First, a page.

Something wicked this way comes: Macbeth resonates in Tunisia
She was the greedy puppet-master, the brains behind the throne whose lust for power and money led to the downfall of her husband. And herself.
Shakespeare's Lady Macbeth or the deposed Tunisian president's wife, Leila Trabelsi? Well, both actually.
Macbeth: Leila and Ben Ali, A Bloody History adapts the Bard's famous play for the 21st century in the Middle East and examines the rise to power of Zein Al Abidine Ben Ali and his wife. The play is proving popular in the capital Tunis.
In the show, Trabelsi urges Ben Ali to get rid of his predecessor, Habib Bourguiba where in the original play Lady Macbeth convinces her husband to kill King Duncan.
Post-revolution Tunisia is an uncertain and violent place but Tunisians, largely an urbane and secular people. They are finding creative ways to vent their frustrations over the previous corrupt regime.
Trabelsi who is in exile in Saudi Arabia was infamous for her lavish lifestyle at the expense of ordinary Tunisians. Stories of her extravance were legendary: she flew ice cream by private jet from St. Tropez and when her husband's reign ended she stole a tonne of gold from the central bank.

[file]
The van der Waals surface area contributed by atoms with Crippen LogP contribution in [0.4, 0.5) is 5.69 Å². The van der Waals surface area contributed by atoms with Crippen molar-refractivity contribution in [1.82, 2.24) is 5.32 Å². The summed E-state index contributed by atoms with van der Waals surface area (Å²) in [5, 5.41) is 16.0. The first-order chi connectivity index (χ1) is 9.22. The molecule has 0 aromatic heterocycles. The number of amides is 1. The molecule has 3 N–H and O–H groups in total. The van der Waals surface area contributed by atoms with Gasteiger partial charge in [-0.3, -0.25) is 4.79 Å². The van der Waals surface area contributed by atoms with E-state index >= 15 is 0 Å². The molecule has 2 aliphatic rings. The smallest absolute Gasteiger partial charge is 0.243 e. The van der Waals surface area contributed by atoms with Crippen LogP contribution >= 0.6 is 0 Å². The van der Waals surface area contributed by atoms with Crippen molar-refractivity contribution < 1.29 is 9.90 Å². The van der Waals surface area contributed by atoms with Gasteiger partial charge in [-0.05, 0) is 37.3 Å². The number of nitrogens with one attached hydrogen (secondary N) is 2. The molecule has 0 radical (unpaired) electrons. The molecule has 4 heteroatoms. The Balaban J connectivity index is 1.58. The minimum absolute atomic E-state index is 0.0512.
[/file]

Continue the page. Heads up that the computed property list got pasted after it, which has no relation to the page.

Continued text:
Tunisian director and playwright Lotfi Achour premiered the play at the World Shakespeare Festival last summer.
“When reading Shakespeare, it is hard to believe that it is an Englishman from the seventeenth century,” he said, according to Tunisialive. “We have lived this story several times before in Tunisia and the Arab world too. Is it going to be a fatality? Are our societies and collective unconscious only meant to create monsters? We hope that this play triggers an awakening of the conscious lest the history becomes an eternal resumption."
Hamida Ghafour is a foreign affairs reporter at the Star. She has lived and worked in the Middle East and Asia for more than a decade and is author of a book on Afghanistan. Follow her on Twitter @HamidaGhafour